Joseph Smith

Profile of Joseph Smith, Jr. (circa 1843) by Bathsheba W. Smith, first wife of George A. Smith.

Joseph Smith, Jr. (December 23, 1805 – June 27, 1844) was the founder of the Church of Jesus Christ of Latter-day Saints, a Christian restorationist movement popularly known as 'Mormonism'. As the leader of this group, Smith wielded considerable power and influence over the community. He rose to the status of a political and military leader in the American Midwest and was a controversial figure because of his religious and social innovations.

Smith's movement was based upon his publication of the Book of Mormon, which claimed to document the history of the lost tribes of Israel who allegedly inhabited North America since ancient times. This book became the central scripture of the Mormon community along with the Bible.

Contents

Today, adherents of Joseph Smith's teachings, including the Church of Jesus Christ of Latter-day Saints and Community of Christ, currently number between thirteen and fourteen million.

Biography

Early years

Joseph Smith, Jr. was born on December 23, 1805, in Haron, Vermont to Joseph Smith, Sr. and Lucy Mack Smith. After his birth, the family moved to western New York, where they continued farming just outside the border of the town of Palmyra. Palmyra was located in a region where intense revivalism, had taken hold during the Second Great Awakening. Smith experienced limited involvement with organized religion during his youth, but like most American Christians, was interested in folk beliefs and practices.

Smith claimed during his adolescence he experienced a number of visions, including an ongoing theophany in his early teens, which has come to be referred to by Latter Day Saints as the "First Vision." In his ceaseless wonder as to which was the one true church, Joseph stumbled into a veritable "dark night of the soul" marked by confusion and desperation. One night in 1820, determined to pray for help, Joseph drifted away from his parent's cabin and went to a clearing in the nearby woods. Here Smith was allegedly visited by a pillar of light that descended from the heavens and rested itself upon him. He then saw God the Father, who forgave him of his sins and foreshadowed the religious significance Joseph would come to uphold.[1] In later accounts, Smith claimed to have witnessed Jesus Christ in that first vision as well; he appeared as an entity distinct from the Father. On September 21, 1823, Smith experienced an even more significant vision. That night, as he prayed for the forgiveness of his sins before going to sleep, his bedroom suddenly grew intensely bright and he was visited by a figure who identified himself as an angel named Moroni. Moroni indicated that Joseph was to find and publish a long-buried book of golden plates that contained the history of the ancient inhabitants of North America. The angel provided Smith with directions to a spot several miles south east of the Smith farm, Cumorah Hill, wherein the book was buried.[2] These mystical visitations and others of a similar nature went on from approximately 1823 to 1827. On September 22, 1827, Smith said the angel finally granted him permission to obtain the plates and other artifacts, although by this time he began having difficulties with local treasure-hunters who were trying to discover exactly where the plates were hidden on the Smith farm.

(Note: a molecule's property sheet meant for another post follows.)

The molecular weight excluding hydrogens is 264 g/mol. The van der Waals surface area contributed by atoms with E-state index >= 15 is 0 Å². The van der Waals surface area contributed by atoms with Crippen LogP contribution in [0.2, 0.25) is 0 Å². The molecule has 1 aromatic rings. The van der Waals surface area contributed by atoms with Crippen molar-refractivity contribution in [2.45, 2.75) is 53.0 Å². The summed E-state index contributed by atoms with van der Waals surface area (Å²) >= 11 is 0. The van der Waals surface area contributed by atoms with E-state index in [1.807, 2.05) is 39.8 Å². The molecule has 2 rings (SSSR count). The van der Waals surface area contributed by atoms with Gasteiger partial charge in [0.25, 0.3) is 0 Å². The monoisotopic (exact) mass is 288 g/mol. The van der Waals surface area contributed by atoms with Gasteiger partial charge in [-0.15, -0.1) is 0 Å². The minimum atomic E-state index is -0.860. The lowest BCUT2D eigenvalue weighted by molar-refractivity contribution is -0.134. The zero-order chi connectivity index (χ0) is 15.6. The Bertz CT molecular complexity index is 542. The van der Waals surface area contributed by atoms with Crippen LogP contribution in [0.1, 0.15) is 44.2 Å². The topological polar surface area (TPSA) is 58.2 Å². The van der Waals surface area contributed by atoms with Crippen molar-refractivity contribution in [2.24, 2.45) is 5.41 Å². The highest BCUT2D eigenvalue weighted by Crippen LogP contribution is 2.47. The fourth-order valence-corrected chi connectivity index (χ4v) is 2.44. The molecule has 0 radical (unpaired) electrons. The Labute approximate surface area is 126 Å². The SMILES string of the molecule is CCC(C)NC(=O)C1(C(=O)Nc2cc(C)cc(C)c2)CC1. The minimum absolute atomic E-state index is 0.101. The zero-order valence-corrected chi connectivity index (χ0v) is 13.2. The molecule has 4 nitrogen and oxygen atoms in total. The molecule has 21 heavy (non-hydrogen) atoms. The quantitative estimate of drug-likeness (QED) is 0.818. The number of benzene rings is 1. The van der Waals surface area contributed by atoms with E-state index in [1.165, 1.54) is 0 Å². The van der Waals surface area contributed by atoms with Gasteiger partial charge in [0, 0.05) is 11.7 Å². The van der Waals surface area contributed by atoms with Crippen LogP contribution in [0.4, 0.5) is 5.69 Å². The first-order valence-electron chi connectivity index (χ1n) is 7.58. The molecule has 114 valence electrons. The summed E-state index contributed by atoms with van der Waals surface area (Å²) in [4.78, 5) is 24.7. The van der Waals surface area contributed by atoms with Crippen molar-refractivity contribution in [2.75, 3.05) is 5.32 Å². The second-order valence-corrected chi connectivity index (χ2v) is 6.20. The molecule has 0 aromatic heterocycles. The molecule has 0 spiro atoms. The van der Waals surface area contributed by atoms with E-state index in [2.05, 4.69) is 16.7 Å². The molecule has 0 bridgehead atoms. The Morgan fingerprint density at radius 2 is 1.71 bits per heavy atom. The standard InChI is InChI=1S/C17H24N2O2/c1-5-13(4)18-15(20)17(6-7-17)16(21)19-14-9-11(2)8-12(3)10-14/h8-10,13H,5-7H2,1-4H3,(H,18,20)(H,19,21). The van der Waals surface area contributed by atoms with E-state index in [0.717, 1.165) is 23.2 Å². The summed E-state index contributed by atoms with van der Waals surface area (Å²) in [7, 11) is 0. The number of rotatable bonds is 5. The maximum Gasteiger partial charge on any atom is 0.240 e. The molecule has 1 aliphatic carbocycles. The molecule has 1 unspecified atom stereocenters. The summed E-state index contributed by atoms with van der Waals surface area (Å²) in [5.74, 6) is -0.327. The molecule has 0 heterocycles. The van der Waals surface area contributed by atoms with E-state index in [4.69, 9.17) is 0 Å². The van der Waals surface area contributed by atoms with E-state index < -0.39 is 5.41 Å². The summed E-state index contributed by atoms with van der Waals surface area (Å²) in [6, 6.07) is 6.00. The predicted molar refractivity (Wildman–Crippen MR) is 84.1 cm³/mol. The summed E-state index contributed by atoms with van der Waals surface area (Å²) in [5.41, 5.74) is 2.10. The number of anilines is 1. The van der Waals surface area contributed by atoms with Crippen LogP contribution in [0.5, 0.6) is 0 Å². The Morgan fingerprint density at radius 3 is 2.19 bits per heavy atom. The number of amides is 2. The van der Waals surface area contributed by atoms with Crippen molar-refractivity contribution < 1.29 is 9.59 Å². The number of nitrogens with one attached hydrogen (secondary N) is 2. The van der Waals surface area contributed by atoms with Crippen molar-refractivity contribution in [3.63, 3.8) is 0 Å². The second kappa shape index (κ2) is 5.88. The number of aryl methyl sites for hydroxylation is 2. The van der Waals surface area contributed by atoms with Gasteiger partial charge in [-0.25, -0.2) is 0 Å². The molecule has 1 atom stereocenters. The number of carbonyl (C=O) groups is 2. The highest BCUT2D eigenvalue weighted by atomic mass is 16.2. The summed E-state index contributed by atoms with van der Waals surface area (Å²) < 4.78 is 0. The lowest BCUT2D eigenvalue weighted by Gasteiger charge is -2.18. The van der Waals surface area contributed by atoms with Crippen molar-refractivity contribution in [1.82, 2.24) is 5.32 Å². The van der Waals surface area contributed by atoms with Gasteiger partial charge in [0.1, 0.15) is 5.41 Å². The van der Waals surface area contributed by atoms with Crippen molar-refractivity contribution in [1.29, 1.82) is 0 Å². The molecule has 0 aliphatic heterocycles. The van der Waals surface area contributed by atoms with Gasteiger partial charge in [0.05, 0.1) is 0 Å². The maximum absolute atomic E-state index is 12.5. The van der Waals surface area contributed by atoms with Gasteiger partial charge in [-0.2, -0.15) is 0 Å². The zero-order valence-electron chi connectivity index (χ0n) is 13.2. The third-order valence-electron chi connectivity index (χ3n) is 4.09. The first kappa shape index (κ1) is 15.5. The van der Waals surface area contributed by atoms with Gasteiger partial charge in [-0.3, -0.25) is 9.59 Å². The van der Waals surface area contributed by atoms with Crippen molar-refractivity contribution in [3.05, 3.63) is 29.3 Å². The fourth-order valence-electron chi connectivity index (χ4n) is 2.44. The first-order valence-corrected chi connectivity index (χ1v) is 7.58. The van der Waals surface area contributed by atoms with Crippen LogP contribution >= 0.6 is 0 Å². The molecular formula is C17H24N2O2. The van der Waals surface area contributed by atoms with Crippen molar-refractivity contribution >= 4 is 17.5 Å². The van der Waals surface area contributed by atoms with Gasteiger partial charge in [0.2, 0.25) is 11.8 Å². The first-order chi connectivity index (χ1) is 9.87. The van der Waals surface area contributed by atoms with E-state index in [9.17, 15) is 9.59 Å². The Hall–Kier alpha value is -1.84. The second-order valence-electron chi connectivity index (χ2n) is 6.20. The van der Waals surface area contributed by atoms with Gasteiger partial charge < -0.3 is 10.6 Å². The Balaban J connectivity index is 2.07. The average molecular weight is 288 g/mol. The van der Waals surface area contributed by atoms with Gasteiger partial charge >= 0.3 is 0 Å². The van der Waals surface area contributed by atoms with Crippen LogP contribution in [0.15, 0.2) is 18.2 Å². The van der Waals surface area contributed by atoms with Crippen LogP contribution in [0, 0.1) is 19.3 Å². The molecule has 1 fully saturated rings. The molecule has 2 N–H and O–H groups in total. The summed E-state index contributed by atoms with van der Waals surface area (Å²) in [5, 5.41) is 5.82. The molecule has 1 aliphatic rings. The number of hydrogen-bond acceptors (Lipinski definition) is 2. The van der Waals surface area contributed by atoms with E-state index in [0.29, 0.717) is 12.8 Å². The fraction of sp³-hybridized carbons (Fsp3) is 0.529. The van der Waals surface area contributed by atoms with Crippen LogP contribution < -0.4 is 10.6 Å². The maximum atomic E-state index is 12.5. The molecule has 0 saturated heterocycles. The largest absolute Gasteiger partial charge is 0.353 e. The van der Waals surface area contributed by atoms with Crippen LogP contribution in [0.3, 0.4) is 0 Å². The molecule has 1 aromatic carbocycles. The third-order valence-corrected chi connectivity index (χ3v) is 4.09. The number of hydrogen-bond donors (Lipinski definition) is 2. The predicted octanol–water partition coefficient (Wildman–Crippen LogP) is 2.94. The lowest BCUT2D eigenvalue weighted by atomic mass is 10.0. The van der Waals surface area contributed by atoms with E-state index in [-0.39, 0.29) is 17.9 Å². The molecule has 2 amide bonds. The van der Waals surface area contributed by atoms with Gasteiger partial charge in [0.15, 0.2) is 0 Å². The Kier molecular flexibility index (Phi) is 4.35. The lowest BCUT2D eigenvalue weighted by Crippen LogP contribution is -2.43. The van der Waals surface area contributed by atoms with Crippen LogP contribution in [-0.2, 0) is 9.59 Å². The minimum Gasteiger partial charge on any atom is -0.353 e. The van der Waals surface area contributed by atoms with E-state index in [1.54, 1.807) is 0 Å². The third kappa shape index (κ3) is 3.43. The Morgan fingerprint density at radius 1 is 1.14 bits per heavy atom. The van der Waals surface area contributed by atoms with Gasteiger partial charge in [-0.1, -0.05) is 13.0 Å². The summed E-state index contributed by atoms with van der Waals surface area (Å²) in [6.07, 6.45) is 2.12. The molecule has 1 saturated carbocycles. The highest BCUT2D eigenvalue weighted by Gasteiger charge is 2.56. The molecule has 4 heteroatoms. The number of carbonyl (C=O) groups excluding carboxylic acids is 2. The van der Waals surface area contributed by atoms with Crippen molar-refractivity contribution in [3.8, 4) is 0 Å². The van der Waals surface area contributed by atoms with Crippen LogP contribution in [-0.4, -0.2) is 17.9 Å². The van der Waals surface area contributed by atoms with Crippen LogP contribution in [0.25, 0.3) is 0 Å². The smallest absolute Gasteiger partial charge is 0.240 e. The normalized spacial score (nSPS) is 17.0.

Treasure hunting had reached nothing short of a fever pitch during these early years of Smith's life, and Smith himself was allegedly not immune, belonging to a company which attempted to find buried treasure in various areas of western New York. In March 1826, Smith was convicted in a court in Bainbridge, New York after an alleged admission to being a "disorderly person" and an "impostor" in connection with his treasure digging.[3] Accounts of this trial are contested by contemporary Mormons, while others claim that there is corroborative evidence as to the veracity of the charge and conviction. Smith actually met his first wife, Emma Hale Smith (July 10, 1804 – April 30, 1879), during a treasure hunting expedition in Harmony, Pennsylvania (now Oakland Township). Although the company was unsuccessful, Smith returned to Harmony several times seeking Emma's hand in marriage. Emma's father, Isaac Hale, refused to allow the marriage, and so the couple eloped across the state line to South Bainbridge, New York and were married on January 18, 1827. The couple initially moved to the home of Smith's parents on the edge of Manchester Township near Palmyra.

1827 to 1832

Smith and his wife moved to Harmony, Pennsylvania, with the monetary and moral support of a wealthy Palmyra neighbor named Martin Harris. Here Smith began to copy out the characters on the plates and translate them, a somewhat remarkable feat considering that he was otherwise illiterate and uneducated. When Harris asked if he might see the plates for himself, Smith refused, though he did allow Harris to see portions of what he had already translated from them. Smith claimed that the characters were "Reformed Egyptian." Harris promptly took some samples of the characters to a few well-known scholars including Charles Anthon, a professor of ancient languages at Columbia University. Upon analyzing the columns, Anthon himself claimed that the characters were merely an arrangement of Greek, Latin, and Hebrew letters with an assortment of strange markings affixed to them, and concluded that were the work of a hoaxster.[4]

Harris returned to Harmony by the middle of April 1828, and upon hearing Anthon's opinion of the characters, Smith rationalized that the scholar was obviously uniformed about this particular form of Egyptian shorthand. Harris accepted this explanation and the translation continued nonetheless. Harris acted as Smith's scribe, writing down the text as Smith translated it. Despite his illiteracy, Smith obtained his translations from the plates by reading them with Urim and Thummim, a set of seer stones bound by silver bows into a set of spectacles. Smith claimed to have found this contraption on the hill of Cumorah along with the golden plates. These assisted him in reading the plates and thereby reproducing the meaning of the revelation. All the while he stayed behind a curtain so that Martin could not see the plates.